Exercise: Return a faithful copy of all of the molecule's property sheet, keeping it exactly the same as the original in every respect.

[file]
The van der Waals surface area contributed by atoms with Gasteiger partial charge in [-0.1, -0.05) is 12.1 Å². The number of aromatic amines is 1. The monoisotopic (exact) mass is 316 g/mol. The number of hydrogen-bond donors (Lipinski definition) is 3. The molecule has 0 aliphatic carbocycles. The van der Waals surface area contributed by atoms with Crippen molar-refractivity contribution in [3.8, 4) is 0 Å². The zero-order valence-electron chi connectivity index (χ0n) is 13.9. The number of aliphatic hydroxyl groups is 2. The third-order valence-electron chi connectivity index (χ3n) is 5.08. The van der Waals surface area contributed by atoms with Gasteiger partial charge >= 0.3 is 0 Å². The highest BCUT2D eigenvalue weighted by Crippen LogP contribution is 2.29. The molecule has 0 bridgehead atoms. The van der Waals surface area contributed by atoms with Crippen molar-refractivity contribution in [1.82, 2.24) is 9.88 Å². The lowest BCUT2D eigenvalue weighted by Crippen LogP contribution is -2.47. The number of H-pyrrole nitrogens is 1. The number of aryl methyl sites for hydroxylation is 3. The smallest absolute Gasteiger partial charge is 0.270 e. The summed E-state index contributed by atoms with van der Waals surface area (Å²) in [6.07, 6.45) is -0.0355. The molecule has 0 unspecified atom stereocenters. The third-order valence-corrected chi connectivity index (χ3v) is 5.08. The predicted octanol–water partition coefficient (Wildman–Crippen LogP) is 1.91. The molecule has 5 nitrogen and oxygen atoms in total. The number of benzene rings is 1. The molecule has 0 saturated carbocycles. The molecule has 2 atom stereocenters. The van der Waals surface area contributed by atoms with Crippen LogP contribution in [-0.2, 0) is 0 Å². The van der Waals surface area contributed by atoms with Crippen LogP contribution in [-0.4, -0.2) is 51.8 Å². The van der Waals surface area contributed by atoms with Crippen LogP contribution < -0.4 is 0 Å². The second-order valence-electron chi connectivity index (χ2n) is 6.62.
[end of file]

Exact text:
The van der Waals surface area contributed by atoms with Gasteiger partial charge in [-0.1, -0.05) is 12.1 Å². The number of aromatic amines is 1. The monoisotopic (exact) mass is 316 g/mol. The number of hydrogen-bond donors (Lipinski definition) is 3. The molecule has 0 aliphatic carbocycles. The van der Waals surface area contributed by atoms with Crippen molar-refractivity contribution in [3.8, 4) is 0 Å². The zero-order valence-electron chi connectivity index (χ0n) is 13.9. The number of aliphatic hydroxyl groups is 2. The third-order valence-electron chi connectivity index (χ3n) is 5.08. The van der Waals surface area contributed by atoms with Gasteiger partial charge >= 0.3 is 0 Å². The highest BCUT2D eigenvalue weighted by Crippen LogP contribution is 2.29. The molecule has 0 bridgehead atoms. The van der Waals surface area contributed by atoms with Crippen molar-refractivity contribution in [1.82, 2.24) is 9.88 Å². The lowest BCUT2D eigenvalue weighted by Crippen LogP contribution is -2.47. The number of H-pyrrole nitrogens is 1. The number of aryl methyl sites for hydroxylation is 3. The smallest absolute Gasteiger partial charge is 0.270 e. The summed E-state index contributed by atoms with van der Waals surface area (Å²) in [6.07, 6.45) is -0.0355. The molecule has 0 unspecified atom stereocenters. The third-order valence-corrected chi connectivity index (χ3v) is 5.08. The predicted octanol–water partition coefficient (Wildman–Crippen LogP) is 1.91. The molecule has 5 nitrogen and oxygen atoms in total. The number of benzene rings is 1. The molecule has 0 saturated carbocycles. The molecule has 2 atom stereocenters. The van der Waals surface area contributed by atoms with Crippen LogP contribution in [-0.2, 0) is 0 Å². The van der Waals surface area contributed by atoms with Crippen LogP contribution in [-0.4, -0.2) is 51.8 Å². The van der Waals surface area contributed by atoms with Crippen LogP contribution < -0.4 is 0 Å². The second-order valence-electron chi connectivity index (χ2n) is 6.62.